Out of the Clouds, The story of a family living in a house high above the sea

and of the search, by Oliver, to find his father.

Coming in May 2016

Diana Hendry


Diana Hendry was born in the Wirral and grew up by the sea.  She did very badly at school – falling in love at 13 being rather a distraction – and spent a long time catching up, which included becoming a mature student at Bristol University and later studying for an M.Litt.

Primarily a poet, Diana also writes short stories and is the author of many children’s books. She’s worked as a journalist, English teacher and a tutor at the University of Bristol,  University of the West of England and the Open University. She has tutored many creative writing courses for the Arvon Foundation and for a year was writer-in-residence at Dumfries & Galloway Royal Infirmary.

She is a honorary member of Shore Poets, Edinburgh, and from 2008–2010 she was a Royal Literary Fund Fellow based at Edinburgh University. Currently she is co-editor (with Gerry Camridge) of New Writing Scotland. She writes the occasional book review for The Spectator.

Diary Notes: Spring 2016

The first copies of my junior novel, Out of the Clouds, have just arrived. I’m pleased with the cover.  And very pleased that I’ve finished writing the sequel which is to be called Whoever You Are.  I’ve become quite fond of the characters - the Coggins family  - and their strange, sea-battered house high up on the cliffs.

So now I’m going back to poems with the hope of writing new ones and putting together another collection.

As assistant editor of Mariscat Press we’re very pleased to have recently published a pamphlet of poems by Jackie Kay who has just become Scotland’s Makar (or poet laureate).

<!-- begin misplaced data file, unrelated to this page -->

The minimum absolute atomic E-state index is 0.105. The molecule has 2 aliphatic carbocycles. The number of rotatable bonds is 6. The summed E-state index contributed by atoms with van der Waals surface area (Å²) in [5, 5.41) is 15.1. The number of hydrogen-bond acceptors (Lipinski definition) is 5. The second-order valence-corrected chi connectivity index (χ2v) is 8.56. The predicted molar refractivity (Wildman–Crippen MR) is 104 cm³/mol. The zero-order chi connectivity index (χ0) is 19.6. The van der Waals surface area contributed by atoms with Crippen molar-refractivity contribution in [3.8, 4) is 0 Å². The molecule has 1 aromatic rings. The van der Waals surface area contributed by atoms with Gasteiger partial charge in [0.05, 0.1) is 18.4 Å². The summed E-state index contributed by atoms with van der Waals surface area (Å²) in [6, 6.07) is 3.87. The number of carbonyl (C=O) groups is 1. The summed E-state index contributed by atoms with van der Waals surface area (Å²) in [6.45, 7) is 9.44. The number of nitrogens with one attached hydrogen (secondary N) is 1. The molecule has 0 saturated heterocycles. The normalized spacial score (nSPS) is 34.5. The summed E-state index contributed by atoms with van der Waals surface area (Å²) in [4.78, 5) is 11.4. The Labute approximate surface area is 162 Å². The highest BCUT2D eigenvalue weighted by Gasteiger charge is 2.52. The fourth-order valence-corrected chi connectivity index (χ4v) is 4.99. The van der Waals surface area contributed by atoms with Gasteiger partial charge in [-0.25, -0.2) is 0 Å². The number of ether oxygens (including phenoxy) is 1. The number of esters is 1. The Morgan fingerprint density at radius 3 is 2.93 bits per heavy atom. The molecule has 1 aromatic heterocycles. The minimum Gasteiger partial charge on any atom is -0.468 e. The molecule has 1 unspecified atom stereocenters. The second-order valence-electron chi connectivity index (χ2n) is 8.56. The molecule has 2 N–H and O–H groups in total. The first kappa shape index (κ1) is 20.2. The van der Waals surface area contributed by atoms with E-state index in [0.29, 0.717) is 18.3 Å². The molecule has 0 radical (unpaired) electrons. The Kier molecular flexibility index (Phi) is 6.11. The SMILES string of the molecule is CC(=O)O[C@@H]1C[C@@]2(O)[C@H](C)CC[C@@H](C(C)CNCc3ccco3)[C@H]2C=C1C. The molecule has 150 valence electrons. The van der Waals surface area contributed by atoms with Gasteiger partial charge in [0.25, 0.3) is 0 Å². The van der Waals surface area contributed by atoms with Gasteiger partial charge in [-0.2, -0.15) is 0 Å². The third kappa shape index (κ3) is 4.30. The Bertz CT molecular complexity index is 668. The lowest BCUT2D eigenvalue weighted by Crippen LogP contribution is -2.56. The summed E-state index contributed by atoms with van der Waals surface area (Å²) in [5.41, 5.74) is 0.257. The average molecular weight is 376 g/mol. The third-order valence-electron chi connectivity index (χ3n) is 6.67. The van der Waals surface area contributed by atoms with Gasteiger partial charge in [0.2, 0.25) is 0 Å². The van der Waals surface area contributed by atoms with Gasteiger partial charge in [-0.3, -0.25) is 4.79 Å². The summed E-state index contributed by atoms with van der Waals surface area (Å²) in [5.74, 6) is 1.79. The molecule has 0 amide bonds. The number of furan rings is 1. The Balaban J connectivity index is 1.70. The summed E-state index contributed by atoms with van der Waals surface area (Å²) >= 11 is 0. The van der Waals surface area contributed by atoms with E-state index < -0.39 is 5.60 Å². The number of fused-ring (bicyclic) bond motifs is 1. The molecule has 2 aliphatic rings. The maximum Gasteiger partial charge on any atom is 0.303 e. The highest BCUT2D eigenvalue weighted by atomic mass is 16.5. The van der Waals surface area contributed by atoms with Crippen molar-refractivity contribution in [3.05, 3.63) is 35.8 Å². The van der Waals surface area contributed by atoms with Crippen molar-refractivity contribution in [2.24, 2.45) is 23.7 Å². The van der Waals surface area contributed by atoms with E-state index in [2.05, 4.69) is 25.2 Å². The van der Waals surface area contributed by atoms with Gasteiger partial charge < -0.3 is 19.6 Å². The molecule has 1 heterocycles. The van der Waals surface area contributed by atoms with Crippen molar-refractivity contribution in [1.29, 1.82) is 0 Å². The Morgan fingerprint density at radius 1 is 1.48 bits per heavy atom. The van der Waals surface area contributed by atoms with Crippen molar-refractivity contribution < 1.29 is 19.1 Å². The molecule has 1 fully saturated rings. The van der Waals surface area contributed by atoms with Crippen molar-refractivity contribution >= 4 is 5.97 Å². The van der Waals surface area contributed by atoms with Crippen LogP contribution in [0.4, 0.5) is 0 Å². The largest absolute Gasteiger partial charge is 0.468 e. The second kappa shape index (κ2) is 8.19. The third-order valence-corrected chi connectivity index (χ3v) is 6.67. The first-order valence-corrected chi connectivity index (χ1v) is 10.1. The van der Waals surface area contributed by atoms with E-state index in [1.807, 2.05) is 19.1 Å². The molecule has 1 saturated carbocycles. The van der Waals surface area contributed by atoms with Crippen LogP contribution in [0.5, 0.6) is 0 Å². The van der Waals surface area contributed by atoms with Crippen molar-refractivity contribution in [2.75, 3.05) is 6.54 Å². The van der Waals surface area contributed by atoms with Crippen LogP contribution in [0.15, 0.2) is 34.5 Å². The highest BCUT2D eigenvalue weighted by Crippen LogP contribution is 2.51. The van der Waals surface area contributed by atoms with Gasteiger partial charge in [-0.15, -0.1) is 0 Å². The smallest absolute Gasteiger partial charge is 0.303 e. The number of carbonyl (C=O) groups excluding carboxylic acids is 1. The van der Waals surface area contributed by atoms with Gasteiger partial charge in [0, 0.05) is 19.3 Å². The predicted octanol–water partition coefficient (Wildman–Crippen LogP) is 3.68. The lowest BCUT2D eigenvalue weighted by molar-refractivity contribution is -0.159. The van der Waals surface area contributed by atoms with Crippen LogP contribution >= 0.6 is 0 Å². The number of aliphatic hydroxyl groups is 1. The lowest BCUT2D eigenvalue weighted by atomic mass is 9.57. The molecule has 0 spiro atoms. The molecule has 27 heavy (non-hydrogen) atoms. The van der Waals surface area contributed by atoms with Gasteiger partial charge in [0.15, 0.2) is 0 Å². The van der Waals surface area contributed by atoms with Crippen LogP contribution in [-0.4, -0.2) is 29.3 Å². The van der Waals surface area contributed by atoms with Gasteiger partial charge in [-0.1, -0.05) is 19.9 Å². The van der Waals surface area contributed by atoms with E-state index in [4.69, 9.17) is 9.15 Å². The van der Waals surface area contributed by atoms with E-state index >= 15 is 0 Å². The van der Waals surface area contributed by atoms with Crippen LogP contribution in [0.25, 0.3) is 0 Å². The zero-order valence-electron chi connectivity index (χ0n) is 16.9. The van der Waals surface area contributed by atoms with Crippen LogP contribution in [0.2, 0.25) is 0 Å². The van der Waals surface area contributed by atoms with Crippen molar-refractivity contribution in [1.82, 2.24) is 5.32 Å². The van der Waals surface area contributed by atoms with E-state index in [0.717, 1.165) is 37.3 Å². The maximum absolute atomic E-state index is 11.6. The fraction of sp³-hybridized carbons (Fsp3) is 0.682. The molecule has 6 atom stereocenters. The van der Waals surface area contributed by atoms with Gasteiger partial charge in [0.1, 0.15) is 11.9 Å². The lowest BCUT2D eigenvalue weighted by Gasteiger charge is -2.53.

For the second year, I’ve been co-editing New Writing Scotland with Gerry Cambridge.  We had 400 submissions so that meant a lot of reading. Next year, (my last) I’ll be co-editing with Susie Maguire.

I’ve become obsessed with the short stories of Anton Chekhov.  For most of my life I’ve had obsessions with one writer or another.  Many years ago it was Charles Morgan.  Then it was Isak Dinesen, then Joyce Cary and now Chekhov.  Of poets, Seamus Heaney is the one I love most.

The psychologist D.W. Winnacott once wrote that in most writers there is a conflict between two needs,

‘the urgent desire to communicate

and the still more urgent need not to be found.’

That’s me! But you’ll find something of me here.



A poetry pamphlet entitled 'Second Wind', on the theme of ageing is now available.


‘The Seeing’ is on The Sunday Times list of a 100 Children’s Modern Classics


The Seed-box Lantern: New & Selected Poems, now available from Mariscat Press